For school leaders, openness is the best policy. Not everyone will agree with your approach upfront, but they will appreciate your efforts to keep them informed and engaged in the decision-making process.

Body language and tone matter
Sometimes success depends as much on how you carry yourself as what you say.

“Charismatic people are naturally magnetic and attract others into their orbit,” writes Myers. “Warm smiles, good posture, and a quickness of motion all help to make people feel energized, safe, and happy.”

How often do you walk the hallways? Do you meet personally with students and teachers and ask them about the challenges they face? How often do you meet with parents and other community members?

Tone matters too.

Is your messaging dry and overly formal, or do you find ways to let your personality and charisma come through?

Temperature is equally important
Myers adds that real charisma requires warmth and compassion.

Such qualities simply cannot be faked.

As a leader, do you make an effort to get out into your community? What steps do you take to show parents and students and others how much you care?

You might not always make the most popular decision. The key is for your community to both see and to feel how much you care. And charisma can play a big role in that.

How have you sought to develop charisma in your job as a school leader? Tell us in the comments.

Want to be more accessible to the members of your school community? One way is to ask for their feedback.

How to connect teachers with the communities they serve

In most rural and suburban schools, students are taught by teachers who have similar experiences to themselves.

Many of these teachers went to the same or similar schools, live in the same communities, and hail from comparable socio-economic backgrounds.

But that’s not often the case when it comes to inner-city education.

By now,  you’ve heard about the horrendous attrition rates in underserved urban school communities, especially when it comes to those hard-to-keep first-year teachers.

Their reasons for leaving run the gamut from higher-paying job opportunities elsewhere to high levels of stress in urban education environments.

But most experts attribute the annual exodus of new urban school teachers to one unshakeable reality: most of them simply are not physically or emotionally invested in the communities they serve.

While children of color account for more than half of the students in America’s public schools, just 18 percent of public K12 teachers are people of color, according to a recent Brookings Institution report. This contrast is especially stark in urban schools where poor students of color are often served by first-time teachers, many of whom are predominantly young, white, and from middle- or higher-class backgrounds.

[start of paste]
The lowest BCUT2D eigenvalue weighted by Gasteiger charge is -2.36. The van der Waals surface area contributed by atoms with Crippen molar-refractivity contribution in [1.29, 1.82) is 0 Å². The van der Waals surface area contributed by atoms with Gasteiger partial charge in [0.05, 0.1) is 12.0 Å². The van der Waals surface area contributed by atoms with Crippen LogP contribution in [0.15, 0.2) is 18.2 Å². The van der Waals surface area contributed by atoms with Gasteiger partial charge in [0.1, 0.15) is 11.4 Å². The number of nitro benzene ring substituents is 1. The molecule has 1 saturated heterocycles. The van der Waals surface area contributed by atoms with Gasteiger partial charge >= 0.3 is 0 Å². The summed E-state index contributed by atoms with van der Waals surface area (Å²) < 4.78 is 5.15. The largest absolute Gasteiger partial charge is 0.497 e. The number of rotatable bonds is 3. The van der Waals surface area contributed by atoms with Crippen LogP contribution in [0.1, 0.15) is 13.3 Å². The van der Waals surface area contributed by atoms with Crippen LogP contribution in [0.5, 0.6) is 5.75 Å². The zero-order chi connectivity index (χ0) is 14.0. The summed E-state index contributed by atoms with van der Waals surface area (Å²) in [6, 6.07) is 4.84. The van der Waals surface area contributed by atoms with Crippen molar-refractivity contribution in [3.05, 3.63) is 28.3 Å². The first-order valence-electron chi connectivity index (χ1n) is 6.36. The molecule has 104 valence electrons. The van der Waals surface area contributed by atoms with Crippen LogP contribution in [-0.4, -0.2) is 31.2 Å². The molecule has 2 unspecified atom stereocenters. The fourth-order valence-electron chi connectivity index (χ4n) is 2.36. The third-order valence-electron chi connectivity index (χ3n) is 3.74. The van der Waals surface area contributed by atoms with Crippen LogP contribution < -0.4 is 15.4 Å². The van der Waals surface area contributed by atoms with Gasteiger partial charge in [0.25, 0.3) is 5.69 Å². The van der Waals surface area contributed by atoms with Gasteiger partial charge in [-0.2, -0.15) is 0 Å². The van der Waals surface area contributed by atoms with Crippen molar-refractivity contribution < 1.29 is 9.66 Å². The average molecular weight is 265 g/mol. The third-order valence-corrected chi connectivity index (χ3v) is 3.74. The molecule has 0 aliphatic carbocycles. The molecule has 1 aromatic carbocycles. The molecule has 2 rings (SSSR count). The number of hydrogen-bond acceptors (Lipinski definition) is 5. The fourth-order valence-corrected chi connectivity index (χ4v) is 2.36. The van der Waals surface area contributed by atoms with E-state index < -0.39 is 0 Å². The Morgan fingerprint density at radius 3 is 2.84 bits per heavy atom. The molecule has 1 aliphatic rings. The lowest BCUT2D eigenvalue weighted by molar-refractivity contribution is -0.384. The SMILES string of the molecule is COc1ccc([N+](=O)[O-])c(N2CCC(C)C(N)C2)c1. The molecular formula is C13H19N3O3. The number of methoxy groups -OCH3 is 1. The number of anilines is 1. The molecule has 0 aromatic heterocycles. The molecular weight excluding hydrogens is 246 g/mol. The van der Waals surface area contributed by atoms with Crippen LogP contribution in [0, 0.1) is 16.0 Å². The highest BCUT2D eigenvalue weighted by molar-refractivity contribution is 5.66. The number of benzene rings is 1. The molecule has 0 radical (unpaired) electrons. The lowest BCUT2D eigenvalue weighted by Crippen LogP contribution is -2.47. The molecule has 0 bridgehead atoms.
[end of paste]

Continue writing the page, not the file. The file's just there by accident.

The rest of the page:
This difference in background, and culture, often creates a dissonance that is difficult to bridge.

Change in the Windy City
In Chicago, one program is working to change that trend.

The Step Up program offers teaching students from Illinois State University the opportunity to fully immerse themselves in the communities they hope to serve as teachers upon graduation.

The program pairs 21 aspiring teacher fellows with host families in four of Chicago’s poorest neighborhoods. For four weeks, these fellows assist in classroom environments in those communities, volunteer with community service organizations, and take classes and seminars on culture and teaching approaches in that area.

The ultimate goal is to put some teeth into the “cultural competence” requirements embedded in many university teaching programs, and to instill in aspiring teachers a commitment to the communities they serve.

The idea is to teach fellows “not to have the savior mentality,” one host dad, Tony Velazco, said in a recent Education Week and PBS News\Hour report (watch below). “They’re not coming in to save people. They’re coming in to be part of the community and they really have to know where the kids are coming from in order to teach them better. To reach them. To inspire them.”

For more about the Step Up program, check out this full video report from Ed Week and the PBS NewsHour:

So, what’s the next step?
Start with a question: Will this approach and others like it help more teachers take jobs and stay longer in urban schools?

So far, the answer seems to be yes. Step Up reports that more than 80 percent of fellows are still in the classroom beyond the five-year mark.

If you’re having trouble with teacher-community engagement, getting your teachers in a full-immersion program might not be feasible. But you can encourage engagement through on-going dialogues between teachers and the students and families they serve.